“President Joe Biden is facing significant skepticism from the American public, with his job approval rating lagging across a range of major issues, including new lows for his handling of crime, gun violence and the economic recovery,” a new ABC/Ipsos poll finds.
“More than two-thirds of Americans (69%) disapprove of how Biden is handling inflation (only 28% approve) while more than half (57%) disapprove of his handling of the economic recovery.”
“Well, not anymore. I paid attention when they were in the mid-60s. Now it’s in the mid-40s; I don’t pay attention anymore.” — President Biden, when asked by Jimmy Fallon if he pays attention to his approval ratings.
A new New Hampshire Journal poll in New Hampshire finds 70% of registered voters believe the country is on the wrong track. That may explain why President Biden underwater with Granite Staters by 14 points, with a 43% favorable/57% unfavorable number.
New York Times: “With Mr. Biden facing plunging poll numbers and turning 82 the month he’d be on the ballot, and Vice President Kamala Harris plagued by flagging poll numbers of her own, conversations about possible alternatives are beginning far earlier than is customary for a president still in the first year of his first term.”
“None of the prospects would dare openly indicate interest, for fear of offending both a president who, White House officials say, has made it clear to them that he plans to run for re-election and a history-making vice president who could be his heir apparent. No president since Lyndon Johnson in 1968 has opted not to run for re-election.”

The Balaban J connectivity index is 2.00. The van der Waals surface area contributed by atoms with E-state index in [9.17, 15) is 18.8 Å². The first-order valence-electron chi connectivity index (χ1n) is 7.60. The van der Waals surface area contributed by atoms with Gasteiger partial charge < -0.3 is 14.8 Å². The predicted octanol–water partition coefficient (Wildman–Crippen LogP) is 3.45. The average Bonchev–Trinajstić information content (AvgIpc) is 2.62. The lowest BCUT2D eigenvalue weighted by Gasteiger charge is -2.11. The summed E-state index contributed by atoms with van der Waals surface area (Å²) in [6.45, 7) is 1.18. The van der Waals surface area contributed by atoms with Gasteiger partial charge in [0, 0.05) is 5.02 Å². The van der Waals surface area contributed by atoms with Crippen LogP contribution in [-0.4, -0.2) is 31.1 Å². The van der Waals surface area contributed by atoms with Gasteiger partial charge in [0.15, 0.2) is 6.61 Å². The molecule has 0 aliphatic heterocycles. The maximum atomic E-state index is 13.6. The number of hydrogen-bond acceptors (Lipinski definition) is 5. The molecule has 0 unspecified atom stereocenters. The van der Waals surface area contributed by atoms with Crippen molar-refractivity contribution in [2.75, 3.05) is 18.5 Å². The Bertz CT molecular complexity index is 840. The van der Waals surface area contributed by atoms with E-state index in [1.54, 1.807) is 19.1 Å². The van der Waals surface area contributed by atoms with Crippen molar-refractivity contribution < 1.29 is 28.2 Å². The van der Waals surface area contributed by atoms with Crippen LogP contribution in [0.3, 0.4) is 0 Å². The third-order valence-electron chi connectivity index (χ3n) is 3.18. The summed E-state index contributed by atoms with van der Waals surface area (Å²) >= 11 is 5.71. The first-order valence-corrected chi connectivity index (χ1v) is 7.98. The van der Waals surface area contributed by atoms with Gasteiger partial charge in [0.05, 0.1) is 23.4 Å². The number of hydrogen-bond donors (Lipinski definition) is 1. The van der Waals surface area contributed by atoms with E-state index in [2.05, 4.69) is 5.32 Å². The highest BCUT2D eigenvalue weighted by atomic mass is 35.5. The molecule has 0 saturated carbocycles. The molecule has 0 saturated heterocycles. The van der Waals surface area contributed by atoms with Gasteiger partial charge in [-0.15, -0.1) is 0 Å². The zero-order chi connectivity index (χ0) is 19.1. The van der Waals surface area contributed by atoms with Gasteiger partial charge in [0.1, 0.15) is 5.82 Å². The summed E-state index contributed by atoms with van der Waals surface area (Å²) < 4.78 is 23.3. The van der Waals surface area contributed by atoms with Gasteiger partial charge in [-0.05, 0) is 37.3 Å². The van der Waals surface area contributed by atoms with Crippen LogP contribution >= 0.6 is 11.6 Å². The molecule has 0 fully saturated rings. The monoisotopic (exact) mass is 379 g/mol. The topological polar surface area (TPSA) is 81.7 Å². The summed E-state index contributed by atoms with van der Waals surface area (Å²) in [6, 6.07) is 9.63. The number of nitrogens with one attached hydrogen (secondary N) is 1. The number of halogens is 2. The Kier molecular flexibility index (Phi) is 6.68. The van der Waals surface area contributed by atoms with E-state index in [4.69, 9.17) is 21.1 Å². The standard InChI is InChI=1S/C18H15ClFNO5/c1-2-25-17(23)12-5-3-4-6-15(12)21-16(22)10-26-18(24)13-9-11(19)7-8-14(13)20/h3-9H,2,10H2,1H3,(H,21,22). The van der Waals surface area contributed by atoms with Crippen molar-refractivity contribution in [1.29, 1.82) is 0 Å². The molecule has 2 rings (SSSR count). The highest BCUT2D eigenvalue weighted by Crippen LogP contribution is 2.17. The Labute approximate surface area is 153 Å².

“Still, a nexus of anxious currents in the Democratic Party has stoked speculation about a possible contested primary in two years. On top of concerns about Mr. Biden’s age and present unpopularity, there is an overarching fear among Democrats of the possibility of a Trump comeback — and a determination that the party must run a strong candidate to head it off.”
“Speaker Nancy Pelosi will stay until at least after the midterm elections, extending her nearly 20-year run as the House’s top Democrat after she turns 82 and, perhaps, beyond,” CNN reports.
“She is planning to file and run for reelection in her San Francisco district next year — at least for now — in keeping with her pattern of deciding about staying in Congress after the elections, when she likely will have won an 18th full term.”
“And sources familiar with Pelosi’s thinking say she isn’t ruling out the possibility of trying to stay in leadership after 2022, despite her original vow to leave as the top House Democrat.”
“Despite a Saturday evening statement promising ‘big crowds,’ the first date of ex-president Donald Trump and Bill O’Reilly’s joint speaking tour seemingly failed to draw any such thing,” the Daily Beast reports.
South Florida Sun-Sentinel: “Many seats remained empty in the cavernous arena. The top-level was closed, and ticket buyers were ‘upgraded’ to the lower bowl.”
Jonathan Last: “Both parties participate in gerrymandering. But not equally. And one party has been making a good faith effort to try to roll gerrymandering back, while the other party has been leaning into it.”